The greatest sanctuary of ancient Athens, dedicated primarily to its patron, the goddess Athena, dominates the center of the modern city from the rocky crag known as the Acropolis.
To the Athenians who built it, the Parthenon, and other Periclean monuments of the Acropolis, were seen fundamentally as a celebration of Hellenic victory over the Persian invaders and as a thanksgiving to the gods for that victory.
After the Athenians defeated the Persians at Marathon, in 490 BC, they began building a very large temple, the so-called Pre-Parthenon. This temple was still unfinished when the Persians invaded Attica in 480 BC, pillaged the Acropolis and set fire to its monuments.
The Parthenon is a peripteral octastyle Doric temple with Ionic architectural features. It stands on a platform or stylobate of three steps. It is of post and lintel construction and is surrounded by columns carrying an entablature. There are eight columns at either end and seventeen on the sides. There is a double row of columns at either end. The colonnade surrounds an inner masonry structure, the inner chamber, which is divided into two compartments. At either end of the building, the gable is finished with a triangular pediment originally occupied by sculpted figures. The columns are of the Doric order, with simple capitals, fluted shafts, and no bases. Above the architrave of the entablature is a frieze of carved pictorial panels, separated by formal architectural triglyphs, typical of the Doric order. Around the inner chamber and across the lintels of the inner columns runs a continuous sculptured frieze in low relief.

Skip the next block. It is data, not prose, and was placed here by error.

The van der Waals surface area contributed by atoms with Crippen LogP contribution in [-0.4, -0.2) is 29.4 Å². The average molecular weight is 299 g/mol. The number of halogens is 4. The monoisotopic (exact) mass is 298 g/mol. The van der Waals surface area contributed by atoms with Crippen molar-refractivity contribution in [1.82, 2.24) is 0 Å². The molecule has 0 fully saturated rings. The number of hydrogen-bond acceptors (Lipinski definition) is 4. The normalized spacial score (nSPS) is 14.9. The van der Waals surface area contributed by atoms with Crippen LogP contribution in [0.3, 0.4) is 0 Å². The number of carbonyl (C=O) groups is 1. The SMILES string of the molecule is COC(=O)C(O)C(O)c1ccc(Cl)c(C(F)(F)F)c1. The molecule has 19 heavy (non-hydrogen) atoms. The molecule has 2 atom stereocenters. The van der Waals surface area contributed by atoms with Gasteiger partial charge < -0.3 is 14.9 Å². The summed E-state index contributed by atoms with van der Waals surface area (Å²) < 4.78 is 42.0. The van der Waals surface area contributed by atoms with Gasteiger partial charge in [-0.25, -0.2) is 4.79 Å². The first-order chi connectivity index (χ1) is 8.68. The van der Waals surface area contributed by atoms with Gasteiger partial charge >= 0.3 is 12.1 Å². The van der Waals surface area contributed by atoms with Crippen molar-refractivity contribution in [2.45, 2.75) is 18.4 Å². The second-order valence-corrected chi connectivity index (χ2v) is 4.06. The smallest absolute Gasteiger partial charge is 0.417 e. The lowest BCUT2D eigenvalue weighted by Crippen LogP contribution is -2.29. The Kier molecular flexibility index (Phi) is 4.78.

The dimensions of the base of the Parthenon are 70 by 31 meters. The inner chamber (naos) was 30 meters long by 19 meters wide. On the exterior, the Doric columns measure 2 meters in diameter and are 10 meters high. The corner columns are slightly larger in diameter. The Parthenon had 46 outer columns and 23 inner columns in total. The roof was covered with large overlapping marble tiles.
The inner chamber of the Parthenon housed the chryselephantine statue of Athena Parthenos. The massive sculpture of the Greek goddess, made by Phidias and his assistants, was the most renowned cult image of Athens, and one of the greatest achievements of the most acclaimed sculptor of ancient Greece.
A few sculptures from the Parthenon are in the Louvre in Paris, in Copenhagen, and elsewhere, but more than half are in the Acropolis Museum in Athens. The Greek government has campaigned since 1983 for the British Museum to return the sculptures to Greece.